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Thranduil in Elk

King Thranduil on his elk, during the Sack of Erebor

In the films The Hobbit: An Unexpected Journey and The Hobbit: The Battle of the Five Armies, King Thranduil of Mirkwood uses a great elk as a steed.

Thranduil does not ride an elk originally in The Hobbit.



Thranduil shown on his great elk in the city of Dale

Thranduil's elk is of great size, and is unfazed in the presence of extraordinarily large creatures such as Smaug and Were-worms.

During the Battle of Five Armies, the elk seems brave, calm, and well-experienced with combat involving large numbers of foes, including smaller Orcs and Trolls. He was also marked by physical prowess and stamina to participate in a large battle without exhausting for considerable amount of time.

Portrayal in adaptations

Peter Jackson's The Hobbit trilogy

The elk is first seen in the prologue of Peter Jackson's The Hobbit: An Unexpected Journey. When the dragon Smaug attacks the Lonely Mountain, King Thranduil arrives astride his elk.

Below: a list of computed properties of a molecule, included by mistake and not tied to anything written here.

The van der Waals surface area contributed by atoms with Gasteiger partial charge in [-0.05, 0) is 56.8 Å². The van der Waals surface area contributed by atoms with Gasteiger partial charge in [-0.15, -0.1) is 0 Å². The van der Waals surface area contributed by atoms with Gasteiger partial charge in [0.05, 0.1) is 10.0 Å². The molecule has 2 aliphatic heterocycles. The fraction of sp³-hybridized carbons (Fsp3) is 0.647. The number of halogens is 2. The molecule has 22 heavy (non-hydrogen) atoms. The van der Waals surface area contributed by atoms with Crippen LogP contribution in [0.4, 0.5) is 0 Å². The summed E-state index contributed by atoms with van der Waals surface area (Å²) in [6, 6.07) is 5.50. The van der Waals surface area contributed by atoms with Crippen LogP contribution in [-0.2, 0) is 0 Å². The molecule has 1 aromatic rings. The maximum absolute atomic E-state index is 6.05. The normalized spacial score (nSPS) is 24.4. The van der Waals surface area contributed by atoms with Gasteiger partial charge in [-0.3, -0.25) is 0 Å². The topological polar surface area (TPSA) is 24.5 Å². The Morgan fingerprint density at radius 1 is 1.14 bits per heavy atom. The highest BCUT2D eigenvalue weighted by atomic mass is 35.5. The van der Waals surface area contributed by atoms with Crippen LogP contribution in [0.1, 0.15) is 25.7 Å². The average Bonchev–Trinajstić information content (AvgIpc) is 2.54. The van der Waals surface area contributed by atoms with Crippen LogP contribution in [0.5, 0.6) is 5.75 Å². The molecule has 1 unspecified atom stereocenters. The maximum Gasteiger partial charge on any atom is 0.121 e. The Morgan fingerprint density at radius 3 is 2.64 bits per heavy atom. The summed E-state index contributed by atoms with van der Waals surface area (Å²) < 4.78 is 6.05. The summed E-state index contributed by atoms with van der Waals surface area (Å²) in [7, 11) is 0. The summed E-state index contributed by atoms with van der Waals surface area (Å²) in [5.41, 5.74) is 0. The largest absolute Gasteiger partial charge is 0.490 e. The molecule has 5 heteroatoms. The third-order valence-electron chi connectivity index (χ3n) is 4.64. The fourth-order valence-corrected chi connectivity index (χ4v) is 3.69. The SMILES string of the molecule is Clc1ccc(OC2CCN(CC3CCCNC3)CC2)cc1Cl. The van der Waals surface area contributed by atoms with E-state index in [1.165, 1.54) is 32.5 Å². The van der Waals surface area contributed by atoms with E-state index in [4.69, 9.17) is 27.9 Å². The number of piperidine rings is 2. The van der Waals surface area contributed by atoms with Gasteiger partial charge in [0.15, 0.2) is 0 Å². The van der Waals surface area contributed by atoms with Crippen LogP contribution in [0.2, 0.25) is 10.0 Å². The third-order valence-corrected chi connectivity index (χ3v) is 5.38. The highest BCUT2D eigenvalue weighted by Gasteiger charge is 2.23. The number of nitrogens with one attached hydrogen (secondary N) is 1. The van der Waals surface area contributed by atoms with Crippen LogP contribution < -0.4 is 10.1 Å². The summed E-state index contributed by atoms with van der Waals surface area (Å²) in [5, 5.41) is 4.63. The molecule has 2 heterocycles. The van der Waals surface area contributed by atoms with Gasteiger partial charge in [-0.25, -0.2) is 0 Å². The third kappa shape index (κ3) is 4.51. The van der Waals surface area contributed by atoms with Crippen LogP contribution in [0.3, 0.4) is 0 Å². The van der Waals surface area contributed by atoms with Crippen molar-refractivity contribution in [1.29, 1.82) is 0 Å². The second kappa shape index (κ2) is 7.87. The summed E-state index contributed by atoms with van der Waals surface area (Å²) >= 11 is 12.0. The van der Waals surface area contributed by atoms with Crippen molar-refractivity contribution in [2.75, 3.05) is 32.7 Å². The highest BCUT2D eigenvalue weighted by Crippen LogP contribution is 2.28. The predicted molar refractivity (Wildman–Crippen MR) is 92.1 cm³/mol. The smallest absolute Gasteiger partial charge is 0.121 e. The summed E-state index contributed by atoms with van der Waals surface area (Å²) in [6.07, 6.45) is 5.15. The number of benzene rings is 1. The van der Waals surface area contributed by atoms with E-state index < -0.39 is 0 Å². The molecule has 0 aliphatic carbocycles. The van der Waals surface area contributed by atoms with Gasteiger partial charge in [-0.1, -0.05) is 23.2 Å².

The elk's second and last appearance is in The Hobbit: The Battle of the Five Armies, when Thranduil arrives in Dale to deliver food for Bard and his people. The elk, now older and greyer, accompanies the Elven-king throughout the ordeals at the gates of Erebor.
Thranduil's elk's death

Thranduil's elk's death

He is later seen assisting Thranduil when the battle breaks out around the mountain and the ruins of Dale - he uses his speed and massive antlers (while ridden) to trap, rout, and kill dozens of Orcs of the armies of Azog. The elk is eventually slain when charging into legion of orcs, shot twice with arrows in the neck and once in the head.

Video games

More elk comically appear in the game LEGO The Hobbit: The Video Game, wherein they are shown as free-roaming elk in Mirkwood.


King Thranduil's elk may have been inspired by the Megaloceros ("Irish Elk"), a very large, prehistoric genus of deer which roamed Europe and Asia during the Pleistocene and earlier Holocene until about 7,700 years ago. In The Desolation Of Smaug, Thranduil's throne appears to be comprised of Megaloceros antlers, which are not obtained by killing their owners but by collecting them when they are naturally and seasonally shed, as with other cervine species.

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